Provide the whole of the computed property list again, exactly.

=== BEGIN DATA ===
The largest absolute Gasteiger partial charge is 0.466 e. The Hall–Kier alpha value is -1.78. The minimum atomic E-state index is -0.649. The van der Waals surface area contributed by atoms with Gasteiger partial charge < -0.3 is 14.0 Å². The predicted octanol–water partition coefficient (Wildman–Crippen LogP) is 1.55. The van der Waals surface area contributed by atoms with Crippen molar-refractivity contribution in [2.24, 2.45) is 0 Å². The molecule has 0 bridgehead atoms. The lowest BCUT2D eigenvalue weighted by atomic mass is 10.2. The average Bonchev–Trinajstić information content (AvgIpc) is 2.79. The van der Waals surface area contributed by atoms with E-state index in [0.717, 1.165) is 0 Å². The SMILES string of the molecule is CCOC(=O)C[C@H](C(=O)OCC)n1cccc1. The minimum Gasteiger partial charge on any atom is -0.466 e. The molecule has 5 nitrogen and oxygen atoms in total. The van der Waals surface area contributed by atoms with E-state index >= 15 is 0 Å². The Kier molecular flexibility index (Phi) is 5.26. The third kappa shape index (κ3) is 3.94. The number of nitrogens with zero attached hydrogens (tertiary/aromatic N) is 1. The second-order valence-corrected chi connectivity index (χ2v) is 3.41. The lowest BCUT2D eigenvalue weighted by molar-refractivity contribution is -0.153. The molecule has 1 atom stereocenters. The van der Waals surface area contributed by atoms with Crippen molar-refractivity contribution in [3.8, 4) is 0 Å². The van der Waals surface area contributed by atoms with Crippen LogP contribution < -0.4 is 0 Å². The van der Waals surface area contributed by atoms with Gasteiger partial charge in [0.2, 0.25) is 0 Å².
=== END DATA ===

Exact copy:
The largest absolute Gasteiger partial charge is 0.466 e. The Hall–Kier alpha value is -1.78. The minimum atomic E-state index is -0.649. The van der Waals surface area contributed by atoms with Gasteiger partial charge < -0.3 is 14.0 Å². The predicted octanol–water partition coefficient (Wildman–Crippen LogP) is 1.55. The van der Waals surface area contributed by atoms with Crippen molar-refractivity contribution in [2.24, 2.45) is 0 Å². The molecule has 0 bridgehead atoms. The lowest BCUT2D eigenvalue weighted by atomic mass is 10.2. The average Bonchev–Trinajstić information content (AvgIpc) is 2.79. The van der Waals surface area contributed by atoms with E-state index in [0.717, 1.165) is 0 Å². The SMILES string of the molecule is CCOC(=O)C[C@H](C(=O)OCC)n1cccc1. The minimum Gasteiger partial charge on any atom is -0.466 e. The molecule has 5 nitrogen and oxygen atoms in total. The van der Waals surface area contributed by atoms with E-state index >= 15 is 0 Å². The Kier molecular flexibility index (Phi) is 5.26. The third kappa shape index (κ3) is 3.94. The number of nitrogens with zero attached hydrogens (tertiary/aromatic N) is 1. The second-order valence-corrected chi connectivity index (χ2v) is 3.41. The lowest BCUT2D eigenvalue weighted by molar-refractivity contribution is -0.153. The molecule has 1 atom stereocenters. The van der Waals surface area contributed by atoms with Crippen molar-refractivity contribution in [3.8, 4) is 0 Å². The van der Waals surface area contributed by atoms with Crippen LogP contribution < -0.4 is 0 Å². The van der Waals surface area contributed by atoms with Gasteiger partial charge in [0.2, 0.25) is 0 Å².